‘Pie hole’, colloquial for one’s mouth, is believed to have evolved in the USA in the 1980s from the British expression ‘cake hole’ (coined in the mid 20th century). Pie hole refers to a mouth, as in: Shut your pie hole or, in this case: Put less in your pie hole.

Wednesday, November 6, 2013

Walking Down the (Supermarket) Aisle

I'd say most people who read the health section have read something about 'shopping the perimeter' of the supermarket. You stick to the fresh stuff, nothing from a box, yadda yadda yadda. Yes, this is kind of a good suggestion... But are we really doing our hips and bellies a solid by abstaining from the long and winding (road) intestines of the supermarket?

In case anyone's been living under a rock, the premise of shopping the perimeter is that you avoid all the 'naughty' processed and packaged foods that inhabit the center of the supermarket. Instead, your stick to things like fresh meat, eggs, dairy, fruits and veg.

While this is a good starting point, it's not a hard and fast truth (kind of how not all vegetarians are healthier than all omnivores). First off, I'd like to point out the perimeter is also home to all those lovely fresh baked cookies, cakes and white breads - often conveniently located nice and close to the entrance. Many supermarkets also have a premade food section housing the likes of sushi, soups, roast meats, deli meats, etc, which is also found along the coveted perimeter.

Now, I'm not saying the perimeter is bad, it's not. Fresh fruit, veg, dairy and fresh meat are all great. But so too are things like dried beans, dried pasta, rice, oats, canned fruits/veg, canned fish, frozen meat, frozen fruit/veg, bread, oil, herbs, spices, tea, coffee, baking goods like flour, cocoa powder, nuts, dried fruit, honey and peanut butter (the real stuff that contains: roasted peanuts... the end). All of which live in the bowels of the supermarket.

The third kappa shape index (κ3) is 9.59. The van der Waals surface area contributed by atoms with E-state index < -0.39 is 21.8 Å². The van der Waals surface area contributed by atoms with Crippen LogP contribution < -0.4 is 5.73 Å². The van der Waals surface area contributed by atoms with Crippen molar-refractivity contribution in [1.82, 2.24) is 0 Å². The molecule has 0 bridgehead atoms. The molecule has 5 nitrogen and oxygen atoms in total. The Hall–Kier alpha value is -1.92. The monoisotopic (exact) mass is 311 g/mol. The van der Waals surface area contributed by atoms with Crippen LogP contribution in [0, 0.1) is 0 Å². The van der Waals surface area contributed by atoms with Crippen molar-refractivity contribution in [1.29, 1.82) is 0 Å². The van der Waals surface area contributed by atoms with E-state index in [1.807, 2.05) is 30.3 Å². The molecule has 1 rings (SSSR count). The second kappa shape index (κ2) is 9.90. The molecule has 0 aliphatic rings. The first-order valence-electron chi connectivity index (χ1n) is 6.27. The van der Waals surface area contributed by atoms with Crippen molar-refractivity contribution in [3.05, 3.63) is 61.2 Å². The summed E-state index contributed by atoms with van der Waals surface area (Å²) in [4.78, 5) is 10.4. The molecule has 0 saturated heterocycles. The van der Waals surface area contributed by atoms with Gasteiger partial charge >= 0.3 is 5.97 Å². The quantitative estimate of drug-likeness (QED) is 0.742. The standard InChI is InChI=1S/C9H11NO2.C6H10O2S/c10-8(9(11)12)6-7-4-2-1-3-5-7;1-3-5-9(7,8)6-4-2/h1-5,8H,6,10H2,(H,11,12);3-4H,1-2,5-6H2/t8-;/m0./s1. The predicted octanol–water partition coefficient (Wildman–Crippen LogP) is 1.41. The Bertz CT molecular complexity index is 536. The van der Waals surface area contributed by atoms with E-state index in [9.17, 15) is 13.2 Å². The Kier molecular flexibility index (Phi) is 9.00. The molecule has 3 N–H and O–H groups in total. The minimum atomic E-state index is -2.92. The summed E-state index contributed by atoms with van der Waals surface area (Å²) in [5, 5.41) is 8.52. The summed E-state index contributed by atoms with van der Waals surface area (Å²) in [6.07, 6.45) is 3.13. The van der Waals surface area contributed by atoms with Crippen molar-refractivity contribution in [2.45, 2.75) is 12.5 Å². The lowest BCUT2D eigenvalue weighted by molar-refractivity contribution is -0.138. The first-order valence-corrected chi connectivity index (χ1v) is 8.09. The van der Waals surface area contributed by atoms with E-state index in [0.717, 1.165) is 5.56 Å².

Don't get me wrong, you'll find plenty of crap down the aisles of the supermarket.  Things like soft drinks, chips, protein bars (uh oh), power bars (oh dear), diet bars (crossing a line?), multivitamins (line crossed), herbal supplements (behind enemy lines)... You get the idea.
Similarly though, if you continue down this aisle and hang a right, you'll find a section of the supermarket I find particularly grotesque... And believe it or not, it's usually along the perimeter. The section to which I am referring: The 'secondary' cheese/meat section. You know, the one that contains all the goodness *cough* of artificial colours - fluorescent orange cheese, and flavours - smoked or otherwise cured meat. This is definitely a section I avoid like the plague.

Take home points and tips:
  • The perimeter is not 'all good'
  • The center is not 'all bad'
  • Avoid tempting items like soft drinks, cookies, chips, etc by simply avoiding those aisles
  • Shop smart: Read the labels and compare products, even if you're prowling the periphery
Before you engage in strict border patrol, ask yourself: Is stringently skirting the circumference of the supermarket simultaneously skimping on significant eSSentials?

2 comments:

  1. hey Tahlia, been meaning to tell you since September that I really enjoy your blog! I was just wondering why you're not a fan of protein bars?

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    Replies
    1. Hi Danni! Thanks for your compliments re the blog, so glad you're enjoying it.

      To answer your question quickly (coz I could write a whole article about protein bars) I don't like them because they're expensive for what they are, and they are generally unnecessary. Better to get protein from real food that's not highly processed into a brick. That being said, they have a place if you're on the go and can't access/bring a snack. Hope that answers your question appropriately.

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